Telemedicine Waivers for ACOs and Expanded Stroke Coverage in the Fiscal Year 2018 Appropriations Bill
On February 9, President Trump signed the Bipartisan Budget Act of 2018 (H.R.1892). Although the bill primarily provides fiscal year (FY) 2018 appropriations for continuing projects and activities of the Federal Government through Friday, March 23, 2018, it also includes components specific to the healthcare industry. The bill contains important changes to federal law related to reimbursement for and use of telemedicine, signaling Congress's continuing confidence in telemedicine's potential to improve care and reduce costs. Some of these provisions are summarized below.
Section 50321. Eliminates originating site requirement and geographic restrictions for some Medicare ACOs
Beginning January 1, 2020, prior restrictions relating to the use of telehealth services are waived for two more types of Medicare ACOs: Medicare Shared Savings Program Track II Accountable Care Organizations ("MSSP ACOs") with prospective beneficiary assignment and two-side risk; and Track III MSSP ACOs. Currently, unless a provider participates in a Next Generation ACO, telemedicine delivered to Medicare beneficiaries is only reimbursable if the beneficiary is located in a rural area. In addition, the telehealth servies can't be delivered at a beneficiary's home, but must instead take place at an "originating site" (e.g., a physician's office or hospital). As of January 2020, providers will be authorized to seek Medicare reimbursement for telehealth services provided in the beneficiary's "place of residence." This change virtually eliminates the geographic component of the originating site requirement, which has been a significant barrier for ACOs looking to expand their patients' access to care via telemedicine services.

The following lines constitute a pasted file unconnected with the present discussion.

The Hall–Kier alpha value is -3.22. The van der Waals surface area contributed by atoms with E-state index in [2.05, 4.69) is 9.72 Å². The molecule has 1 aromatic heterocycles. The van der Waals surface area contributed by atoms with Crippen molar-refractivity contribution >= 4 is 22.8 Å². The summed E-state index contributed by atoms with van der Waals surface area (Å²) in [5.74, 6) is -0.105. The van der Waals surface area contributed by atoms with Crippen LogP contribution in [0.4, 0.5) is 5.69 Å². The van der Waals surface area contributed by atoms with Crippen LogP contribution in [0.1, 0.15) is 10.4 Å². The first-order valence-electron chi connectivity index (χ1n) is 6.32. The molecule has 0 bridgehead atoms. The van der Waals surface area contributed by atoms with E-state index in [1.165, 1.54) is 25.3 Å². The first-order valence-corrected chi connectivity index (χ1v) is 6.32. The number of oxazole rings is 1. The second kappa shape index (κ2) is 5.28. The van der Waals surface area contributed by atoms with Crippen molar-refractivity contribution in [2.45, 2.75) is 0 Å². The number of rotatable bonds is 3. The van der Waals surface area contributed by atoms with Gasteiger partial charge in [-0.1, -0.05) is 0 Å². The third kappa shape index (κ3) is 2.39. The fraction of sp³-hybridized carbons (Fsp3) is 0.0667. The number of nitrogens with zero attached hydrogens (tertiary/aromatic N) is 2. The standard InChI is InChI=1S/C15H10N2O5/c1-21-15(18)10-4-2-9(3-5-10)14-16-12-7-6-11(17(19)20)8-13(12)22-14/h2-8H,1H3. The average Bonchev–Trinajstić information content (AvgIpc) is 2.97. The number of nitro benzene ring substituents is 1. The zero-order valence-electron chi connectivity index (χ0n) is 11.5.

50325. Expands the Use of Telehealth for Individuals with Stroke
This section of the Budget Act also reduces barriers to the delivery of certain telehealth services. Beginning January 1, 2019, providers may seek reimbursement for delivery of telestroke services to individuals with stroke symptoms when those services are originated at one the following newly expanded list of sites: 1) hospitals, 2) critical access hospitals, 3) any mobile stroke unit as defined by the Secretary of Health and Human Services (HHS), or 4) any other site determined appropriate by HHS. This change is intended to encourage expanded access to telestroke services for purposes of diagnosis, evaluation, or treatment of symptoms of an acute stroke-when time is truly of the essence. Importantly, HHS also now has the explicit authority to add to the list of approved originating sites-including the patient's home or ambulance units.
For more information, please contact a Nixon Law Group attorney. We will continue to monitor these and other changes to federal telemedicine legislation impacting providers and telemedicine technology companies.